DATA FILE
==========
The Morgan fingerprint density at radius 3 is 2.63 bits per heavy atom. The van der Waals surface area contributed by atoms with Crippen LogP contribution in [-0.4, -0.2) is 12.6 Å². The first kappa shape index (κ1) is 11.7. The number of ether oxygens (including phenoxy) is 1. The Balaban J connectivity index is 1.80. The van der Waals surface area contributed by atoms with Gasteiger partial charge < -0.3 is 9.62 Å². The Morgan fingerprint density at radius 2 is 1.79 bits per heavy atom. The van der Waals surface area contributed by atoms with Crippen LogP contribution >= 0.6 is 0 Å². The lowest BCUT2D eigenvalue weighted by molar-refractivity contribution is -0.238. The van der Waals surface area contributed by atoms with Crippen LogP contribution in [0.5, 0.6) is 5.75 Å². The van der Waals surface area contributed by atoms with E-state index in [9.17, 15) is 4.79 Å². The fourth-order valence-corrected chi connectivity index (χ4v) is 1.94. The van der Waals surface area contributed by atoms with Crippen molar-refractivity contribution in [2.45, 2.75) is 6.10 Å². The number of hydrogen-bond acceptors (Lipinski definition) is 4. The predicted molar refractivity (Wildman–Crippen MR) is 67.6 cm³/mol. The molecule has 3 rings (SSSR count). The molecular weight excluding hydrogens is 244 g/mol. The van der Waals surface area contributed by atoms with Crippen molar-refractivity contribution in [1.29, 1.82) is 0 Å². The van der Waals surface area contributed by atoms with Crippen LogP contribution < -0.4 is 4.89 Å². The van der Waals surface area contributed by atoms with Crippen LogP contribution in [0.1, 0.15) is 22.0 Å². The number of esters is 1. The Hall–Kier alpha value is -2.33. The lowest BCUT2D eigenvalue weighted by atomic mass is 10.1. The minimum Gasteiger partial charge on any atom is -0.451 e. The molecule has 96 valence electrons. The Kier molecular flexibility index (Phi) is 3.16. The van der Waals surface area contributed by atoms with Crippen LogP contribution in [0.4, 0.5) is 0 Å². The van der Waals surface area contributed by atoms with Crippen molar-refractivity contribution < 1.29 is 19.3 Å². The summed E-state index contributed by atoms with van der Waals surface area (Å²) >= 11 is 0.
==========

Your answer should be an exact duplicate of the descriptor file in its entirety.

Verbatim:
The Morgan fingerprint density at radius 3 is 2.63 bits per heavy atom. The van der Waals surface area contributed by atoms with Crippen LogP contribution in [-0.4, -0.2) is 12.6 Å². The first kappa shape index (κ1) is 11.7. The number of ether oxygens (including phenoxy) is 1. The Balaban J connectivity index is 1.80. The van der Waals surface area contributed by atoms with Gasteiger partial charge < -0.3 is 9.62 Å². The Morgan fingerprint density at radius 2 is 1.79 bits per heavy atom. The van der Waals surface area contributed by atoms with Crippen LogP contribution >= 0.6 is 0 Å². The lowest BCUT2D eigenvalue weighted by molar-refractivity contribution is -0.238. The van der Waals surface area contributed by atoms with Crippen LogP contribution in [0.5, 0.6) is 5.75 Å². The van der Waals surface area contributed by atoms with E-state index in [9.17, 15) is 4.79 Å². The fourth-order valence-corrected chi connectivity index (χ4v) is 1.94. The van der Waals surface area contributed by atoms with Crippen molar-refractivity contribution in [2.45, 2.75) is 6.10 Å². The number of hydrogen-bond acceptors (Lipinski definition) is 4. The predicted molar refractivity (Wildman–Crippen MR) is 67.6 cm³/mol. The molecule has 3 rings (SSSR count). The molecular weight excluding hydrogens is 244 g/mol. The van der Waals surface area contributed by atoms with Crippen molar-refractivity contribution in [1.29, 1.82) is 0 Å². The van der Waals surface area contributed by atoms with Crippen LogP contribution < -0.4 is 4.89 Å². The van der Waals surface area contributed by atoms with Crippen LogP contribution in [0.1, 0.15) is 22.0 Å². The number of esters is 1. The Hall–Kier alpha value is -2.33. The lowest BCUT2D eigenvalue weighted by atomic mass is 10.1. The minimum Gasteiger partial charge on any atom is -0.451 e. The molecule has 96 valence electrons. The Kier molecular flexibility index (Phi) is 3.16. The van der Waals surface area contributed by atoms with Crippen LogP contribution in [0.4, 0.5) is 0 Å². The van der Waals surface area contributed by atoms with Crippen molar-refractivity contribution < 1.29 is 19.3 Å². The summed E-state index contributed by atoms with van der Waals surface area (Å²) >= 11 is 0.